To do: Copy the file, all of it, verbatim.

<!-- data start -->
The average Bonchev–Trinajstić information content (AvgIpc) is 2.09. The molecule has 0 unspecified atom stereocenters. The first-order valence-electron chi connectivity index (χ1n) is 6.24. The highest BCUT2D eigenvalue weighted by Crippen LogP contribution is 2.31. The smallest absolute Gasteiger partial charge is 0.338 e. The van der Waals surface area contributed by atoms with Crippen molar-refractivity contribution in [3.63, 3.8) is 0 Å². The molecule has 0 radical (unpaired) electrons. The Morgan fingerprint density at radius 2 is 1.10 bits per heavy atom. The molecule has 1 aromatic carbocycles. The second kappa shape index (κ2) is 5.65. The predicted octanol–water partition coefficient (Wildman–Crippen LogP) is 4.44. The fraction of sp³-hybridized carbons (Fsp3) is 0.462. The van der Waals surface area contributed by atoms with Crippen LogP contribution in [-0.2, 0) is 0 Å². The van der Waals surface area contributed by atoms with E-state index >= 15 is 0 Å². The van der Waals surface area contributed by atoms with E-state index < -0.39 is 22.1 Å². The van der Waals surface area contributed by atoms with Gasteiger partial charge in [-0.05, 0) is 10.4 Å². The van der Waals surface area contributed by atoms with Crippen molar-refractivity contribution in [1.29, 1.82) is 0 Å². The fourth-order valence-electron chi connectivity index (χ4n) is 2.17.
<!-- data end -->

The average Bonchev–Trinajstić information content (AvgIpc) is 2.09. The molecule has 0 unspecified atom stereocenters. The first-order valence-electron chi connectivity index (χ1n) is 6.24. The highest BCUT2D eigenvalue weighted by Crippen LogP contribution is 2.31. The smallest absolute Gasteiger partial charge is 0.338 e. The van der Waals surface area contributed by atoms with Crippen molar-refractivity contribution in [3.63, 3.8) is 0 Å². The molecule has 0 radical (unpaired) electrons. The Morgan fingerprint density at radius 2 is 1.10 bits per heavy atom. The molecule has 1 aromatic carbocycles. The second kappa shape index (κ2) is 5.65. The predicted octanol–water partition coefficient (Wildman–Crippen LogP) is 4.44. The fraction of sp³-hybridized carbons (Fsp3) is 0.462. The van der Waals surface area contributed by atoms with Crippen LogP contribution in [-0.2, 0) is 0 Å². The van der Waals surface area contributed by atoms with E-state index >= 15 is 0 Å². The van der Waals surface area contributed by atoms with E-state index < -0.39 is 22.1 Å². The van der Waals surface area contributed by atoms with Gasteiger partial charge in [-0.05, 0) is 10.4 Å². The van der Waals surface area contributed by atoms with Crippen molar-refractivity contribution in [1.29, 1.82) is 0 Å². The fourth-order valence-electron chi connectivity index (χ4n) is 2.17.